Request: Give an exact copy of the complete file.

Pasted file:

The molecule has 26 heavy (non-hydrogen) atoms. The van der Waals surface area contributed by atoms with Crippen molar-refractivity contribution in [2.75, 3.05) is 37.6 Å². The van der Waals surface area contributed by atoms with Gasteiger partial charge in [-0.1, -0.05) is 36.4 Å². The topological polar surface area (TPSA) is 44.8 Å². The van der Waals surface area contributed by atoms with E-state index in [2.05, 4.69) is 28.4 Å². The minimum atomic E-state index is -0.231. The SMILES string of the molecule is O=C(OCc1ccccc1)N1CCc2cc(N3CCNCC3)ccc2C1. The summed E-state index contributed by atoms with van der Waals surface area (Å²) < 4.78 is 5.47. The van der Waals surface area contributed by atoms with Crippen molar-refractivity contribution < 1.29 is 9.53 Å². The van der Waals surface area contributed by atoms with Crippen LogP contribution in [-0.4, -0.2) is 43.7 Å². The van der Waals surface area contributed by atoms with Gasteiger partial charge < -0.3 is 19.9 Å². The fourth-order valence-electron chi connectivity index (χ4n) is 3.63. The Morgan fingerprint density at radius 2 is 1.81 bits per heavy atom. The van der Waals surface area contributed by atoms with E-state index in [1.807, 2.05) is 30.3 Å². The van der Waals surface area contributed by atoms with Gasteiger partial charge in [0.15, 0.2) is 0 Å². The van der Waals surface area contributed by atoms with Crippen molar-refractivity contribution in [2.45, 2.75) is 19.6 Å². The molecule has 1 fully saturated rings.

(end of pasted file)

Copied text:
The molecule has 26 heavy (non-hydrogen) atoms. The van der Waals surface area contributed by atoms with Crippen molar-refractivity contribution in [2.75, 3.05) is 37.6 Å². The van der Waals surface area contributed by atoms with Gasteiger partial charge in [-0.1, -0.05) is 36.4 Å². The topological polar surface area (TPSA) is 44.8 Å². The van der Waals surface area contributed by atoms with E-state index in [2.05, 4.69) is 28.4 Å². The minimum atomic E-state index is -0.231. The SMILES string of the molecule is O=C(OCc1ccccc1)N1CCc2cc(N3CCNCC3)ccc2C1. The summed E-state index contributed by atoms with van der Waals surface area (Å²) < 4.78 is 5.47. The van der Waals surface area contributed by atoms with Crippen molar-refractivity contribution < 1.29 is 9.53 Å². The van der Waals surface area contributed by atoms with Crippen LogP contribution in [-0.4, -0.2) is 43.7 Å². The van der Waals surface area contributed by atoms with Gasteiger partial charge < -0.3 is 19.9 Å². The fourth-order valence-electron chi connectivity index (χ4n) is 3.63. The Morgan fingerprint density at radius 2 is 1.81 bits per heavy atom. The van der Waals surface area contributed by atoms with E-state index in [1.807, 2.05) is 30.3 Å². The van der Waals surface area contributed by atoms with Gasteiger partial charge in [0.15, 0.2) is 0 Å². The van der Waals surface area contributed by atoms with Crippen molar-refractivity contribution in [2.45, 2.75) is 19.6 Å². The molecule has 1 fully saturated rings.